The Point of Appointing

This week’s alumni dvar torah is by Betsy Morgan

Sefer Bamidbar begins with the Jews’ preparation to journey into Israel, because at this point, they have been camped at Har Sinai for almost a year. In this time the Jews have been receiving commandments and learning the laws, beginning with the Ten Commandments. One matter to be settled before setting out is the place of Moshe’s father-in-law. Amidst the preparations, Moshe addresses Chovev, classically understood to be Yitro:

… We are traveling to the place about which the Lord said, I will give it to you. Come with us and we will be good to you, for the Lord has spoken of good fortune for Israel.

[Chovev] said to [Moshe] , I won’t go, for I will go to my land and my birthplace.

[Moshe] said, Please don’t leave us, for because you are familiar with our encampments in the desert and you will be our guide (Bamidbar 10:29-31)

It is not surprising Moshe is looking to Yitro for guidance. In Sefer Shmot around the time of Ten Commandments, Yitro takes notice of the effect of Moshe’s time consuming responsibilities, You will surely wear yourself out both you and these people who are with you for the matter is too heavy for you; you cannot do it alone” (Shmot 18:18) and offers advice to alleviate the burden. Yitro suggests a hierarchy of worthy judges so Moshe need only deal with the most trying of cases, while the Jews gain better access to the law. Yitro describes these worthy judges to be “men of substance, G-d fearers, men of truth, who hate monetary gain” (Shmot 18:21). These are the ideal Jews who “shall judge the people(Shmot 18:22). Yitro’s observation and advice strikes Moshe as a good idea, and he sets up the system as described.

Yitro gives sage advice—to delegate responsibility. However, this legal delegation is insufficient to entirely relieve the burden the Jews pose. After Moshe’s pleading with Yitro to stay, the Torah records the growing unrest in the camp. Moshe cries out to G-d:

“…Why have You treated Your servant so badly? Why have I not found favor in Your eyes that You place the burden of this entire people upon me?

Did I conceive this entire people? Did I give birth to them, that You say to me, ‘Carry them in your bosom as the nurse carries the suckling,’ to the Land You promised their forefathers?

Where can I get meat to give all these people? For they are crying on me, saying, “Give us meat to eat.”

Alone I cannot carry this entire people for it is too hard for me. (Bamidbar 11:11-14)

After only one year of leading the Jews since the Exodus, Moshe is reaching his limit. The solution here is very similar to that of Yitro’s.

Then the Lord said to Moses, “Assemble for Me seventy men of the elders of Israel, whom you know to be the people’s elders and officers, and you shall take them to the Tent of Meeting, and they shall stand there with You.

I will come down and speak with you there, and I will increase the spirit that is upon you and bestow it upon them. Then they will bear the burden of the people with you so that you need not bear it alone. (Bamidbar 11:16-17)

In Shmot the Jews gain judges, shoftim to hand down G-d’s law, and in Bamidbar they gain leaders, shotrim to disperse G-d’s message. In fact, in Bamidbar Raba 16:25, the appointment of the 70 elders is said to be as beloved (chovev) to G-d as the day of Matan Torah. The day of Matan Torah is when G-d comes in the thickness of the cloud so that “the nation will listen to [His] speaking with [Moshe] and they will also believe in [Moshe] forever” (Shmot 19:9). G-d wants a similar outcome to Matan Torah, when the Jews accept Moshe’s authority, but this time it should apply to the 70 elders. More than this, I think this midrash is pointing to a desire to recreate that day of mutual passion, when all the Jews were appointed to be a kingdom of Priests and a holy nation” (Shmot 19:6) and they respond to the call. Additionally, the use of “chovev” in the midrash brings to mind Chovev, the name of Yitro used in our Parsha, relating to his contribution in Sefer Shmot which enabled law to be dispersed more effectively. An assembly of 70 men will become leaders along with Moshe, to become like Moshe.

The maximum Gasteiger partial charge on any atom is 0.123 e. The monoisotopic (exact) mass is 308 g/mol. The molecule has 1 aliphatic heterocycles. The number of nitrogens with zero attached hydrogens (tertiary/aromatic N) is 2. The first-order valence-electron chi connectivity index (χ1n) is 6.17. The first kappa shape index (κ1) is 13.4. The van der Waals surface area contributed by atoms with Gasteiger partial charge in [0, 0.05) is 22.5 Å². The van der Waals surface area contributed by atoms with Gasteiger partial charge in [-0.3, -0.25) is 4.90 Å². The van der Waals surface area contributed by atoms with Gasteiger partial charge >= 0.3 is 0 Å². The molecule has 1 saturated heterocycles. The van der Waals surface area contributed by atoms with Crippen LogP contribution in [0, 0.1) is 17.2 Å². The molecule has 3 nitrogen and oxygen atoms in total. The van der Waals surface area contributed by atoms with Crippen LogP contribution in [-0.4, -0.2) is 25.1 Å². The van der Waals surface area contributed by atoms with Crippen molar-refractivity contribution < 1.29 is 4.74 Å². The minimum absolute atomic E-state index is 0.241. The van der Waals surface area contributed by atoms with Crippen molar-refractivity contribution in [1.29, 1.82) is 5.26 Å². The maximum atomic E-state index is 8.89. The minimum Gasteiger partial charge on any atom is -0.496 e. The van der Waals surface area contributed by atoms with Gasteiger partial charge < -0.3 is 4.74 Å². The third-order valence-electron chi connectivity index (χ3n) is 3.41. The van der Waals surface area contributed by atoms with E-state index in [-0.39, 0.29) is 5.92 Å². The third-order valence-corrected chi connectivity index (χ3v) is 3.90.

The systems presented in Sefer Shmot and Sefer Bamidbar complete each other. One partially “creates” more Moshes, taking his place, but only in his legal role. Therefore the necessary education is a straightforward course in knowing the laws. However, we must remember it’s not just knowing the laws that made these judges fit, because they had a pre-requisite personality. The second system is to dramatically lower the ratio between “Moshe” and Jews by more fully “creating” Moshe figures. To be fully trained, these elders must encounter G-d inside the beautiful and shielded Tent of Meeting, just as Moshe does.

Yet, in the end, we maintain a system of one recognized leader. In the remainder of the Torah, we are aware of Moshe’s leadership alone, and then Yehoshua’s when Moshe passes the mantle. We never hear about these specific judges or the 70 elders again. Perhaps their personal legacy ends with them, but they do establish for us a model of knowledge based education, to know the laws, as well as experiential education, encountering G-d in the Tent of Meeting. Both of these methods are only half of the requirement to be a leader. The other half is the correct personality that directs one towards upright and meritorious behavior. With this guidance, perhaps we can live our laws with the vigor and rigour of Matan Torah.

Betsy Morgan (SBM 2013, 2014) is a Sophomore at Drexel University majoring in Materials Science and Engineering.


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